When Clinton says inequalities still exist in our country, this is a play at white guilt. Blacks and whites are both equal before the law, so her statement is a glaring falsehood. But Clinton, in true totalitarian form, isn’t concerned about inequality. She’s concerned about power.

The Only Thing We Have to Fear
As Tom Nichols writes at The Federalist about totalitarians like Clinton, “They are not really trying to capture something as pedestrian as political equality, nor are they satisfied if they get it. They are not really seeking a win in the courts, or a legal solution, or a negotiated settlement. Those are all just merit badges to be collected along the way to a more important goal: what they really want, and what they in fact demand, is that you agree with them. They want you to believe.”

The Silent Majority has now become the Silenced Majority.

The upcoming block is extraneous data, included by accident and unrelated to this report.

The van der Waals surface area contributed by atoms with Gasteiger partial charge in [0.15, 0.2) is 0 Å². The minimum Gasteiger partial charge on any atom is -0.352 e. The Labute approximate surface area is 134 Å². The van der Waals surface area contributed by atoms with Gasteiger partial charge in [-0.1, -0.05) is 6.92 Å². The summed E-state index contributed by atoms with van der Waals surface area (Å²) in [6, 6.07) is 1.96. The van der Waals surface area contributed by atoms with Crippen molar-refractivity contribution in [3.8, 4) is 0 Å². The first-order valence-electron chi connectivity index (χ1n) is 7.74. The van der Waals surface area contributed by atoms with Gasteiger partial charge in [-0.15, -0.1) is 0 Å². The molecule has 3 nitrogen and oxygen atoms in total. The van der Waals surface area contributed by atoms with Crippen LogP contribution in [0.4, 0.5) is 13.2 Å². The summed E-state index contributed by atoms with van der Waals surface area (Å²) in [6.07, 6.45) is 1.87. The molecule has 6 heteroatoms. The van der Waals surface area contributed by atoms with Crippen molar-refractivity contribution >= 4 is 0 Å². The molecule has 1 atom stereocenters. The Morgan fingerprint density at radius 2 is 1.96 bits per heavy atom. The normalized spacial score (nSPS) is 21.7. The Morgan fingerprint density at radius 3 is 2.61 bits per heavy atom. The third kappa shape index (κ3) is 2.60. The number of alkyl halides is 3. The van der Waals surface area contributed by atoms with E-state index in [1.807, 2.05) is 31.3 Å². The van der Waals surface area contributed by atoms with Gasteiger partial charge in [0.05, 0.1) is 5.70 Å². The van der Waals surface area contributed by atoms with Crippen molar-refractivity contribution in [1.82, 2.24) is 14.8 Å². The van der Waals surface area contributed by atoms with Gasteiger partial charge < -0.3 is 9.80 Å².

While Nichols calls these people the “new totalitarians,” they’re not all that new. They’ve been with us for decades. The difference is they have now accumulated a significant amount of power, and the Silent Majority has now become the Silenced Majority. They don’t want to be stigmatized. They don’t want to lose their legitimacy in society. So they remain silent and they conform.

“White guilt is a powerful, powerful force,” Steele says. “Not because people feel guilty, but because people are stigmatized, and again have to prove the negative all the time, and living forever under threat of being stigmatized.”

Stigma is a club in the hand of the totalitarian to increase power. Clinton, Obama, Loretta Lynch, and others will use it over and over again, as long as people allow the stigma to stick. As long as individuals and institutions fear delegitimization because of stigma and refuse to pay the high price of dissent, the power of the totalitarians will grow.

Denise C. McAllister is a journalist based in Charlotte, North Carolina, and a senior contributor to The Federalist. Follow her on Twitter @McAllisterDen.
Confederate Flag Hillary Clinton MSNBC Nikki Haley Pres